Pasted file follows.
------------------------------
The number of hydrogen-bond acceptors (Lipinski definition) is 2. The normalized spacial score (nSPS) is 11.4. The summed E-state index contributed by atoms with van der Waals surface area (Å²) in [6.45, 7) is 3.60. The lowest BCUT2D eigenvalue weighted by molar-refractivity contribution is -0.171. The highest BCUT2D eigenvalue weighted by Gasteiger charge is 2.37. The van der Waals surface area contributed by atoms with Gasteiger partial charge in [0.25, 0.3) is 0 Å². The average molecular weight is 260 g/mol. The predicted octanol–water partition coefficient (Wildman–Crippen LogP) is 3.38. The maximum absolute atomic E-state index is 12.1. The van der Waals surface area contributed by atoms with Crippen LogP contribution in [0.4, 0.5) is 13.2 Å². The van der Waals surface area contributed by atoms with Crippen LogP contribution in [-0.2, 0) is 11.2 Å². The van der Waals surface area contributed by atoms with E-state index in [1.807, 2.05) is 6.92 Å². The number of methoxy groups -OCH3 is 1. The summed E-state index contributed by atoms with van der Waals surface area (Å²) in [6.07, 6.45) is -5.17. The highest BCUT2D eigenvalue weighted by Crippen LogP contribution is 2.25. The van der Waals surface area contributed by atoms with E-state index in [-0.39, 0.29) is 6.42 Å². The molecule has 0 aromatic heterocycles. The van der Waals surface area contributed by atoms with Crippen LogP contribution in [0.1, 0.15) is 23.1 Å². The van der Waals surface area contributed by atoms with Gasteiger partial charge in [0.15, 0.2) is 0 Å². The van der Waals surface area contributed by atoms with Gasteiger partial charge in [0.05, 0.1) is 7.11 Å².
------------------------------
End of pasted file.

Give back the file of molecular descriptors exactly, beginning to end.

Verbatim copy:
The number of hydrogen-bond acceptors (Lipinski definition) is 2. The normalized spacial score (nSPS) is 11.4. The summed E-state index contributed by atoms with van der Waals surface area (Å²) in [6.45, 7) is 3.60. The lowest BCUT2D eigenvalue weighted by molar-refractivity contribution is -0.171. The highest BCUT2D eigenvalue weighted by Gasteiger charge is 2.37. The van der Waals surface area contributed by atoms with Gasteiger partial charge in [0.25, 0.3) is 0 Å². The average molecular weight is 260 g/mol. The predicted octanol–water partition coefficient (Wildman–Crippen LogP) is 3.38. The maximum absolute atomic E-state index is 12.1. The van der Waals surface area contributed by atoms with Crippen LogP contribution in [0.4, 0.5) is 13.2 Å². The van der Waals surface area contributed by atoms with Crippen LogP contribution in [-0.2, 0) is 11.2 Å². The van der Waals surface area contributed by atoms with E-state index in [1.807, 2.05) is 6.92 Å². The number of methoxy groups -OCH3 is 1. The summed E-state index contributed by atoms with van der Waals surface area (Å²) in [6.07, 6.45) is -5.17. The highest BCUT2D eigenvalue weighted by Crippen LogP contribution is 2.25. The van der Waals surface area contributed by atoms with E-state index in [-0.39, 0.29) is 6.42 Å². The molecule has 0 aromatic heterocycles. The van der Waals surface area contributed by atoms with Crippen LogP contribution in [0.1, 0.15) is 23.1 Å². The van der Waals surface area contributed by atoms with Gasteiger partial charge in [0.15, 0.2) is 0 Å². The van der Waals surface area contributed by atoms with Gasteiger partial charge in [0.05, 0.1) is 7.11 Å².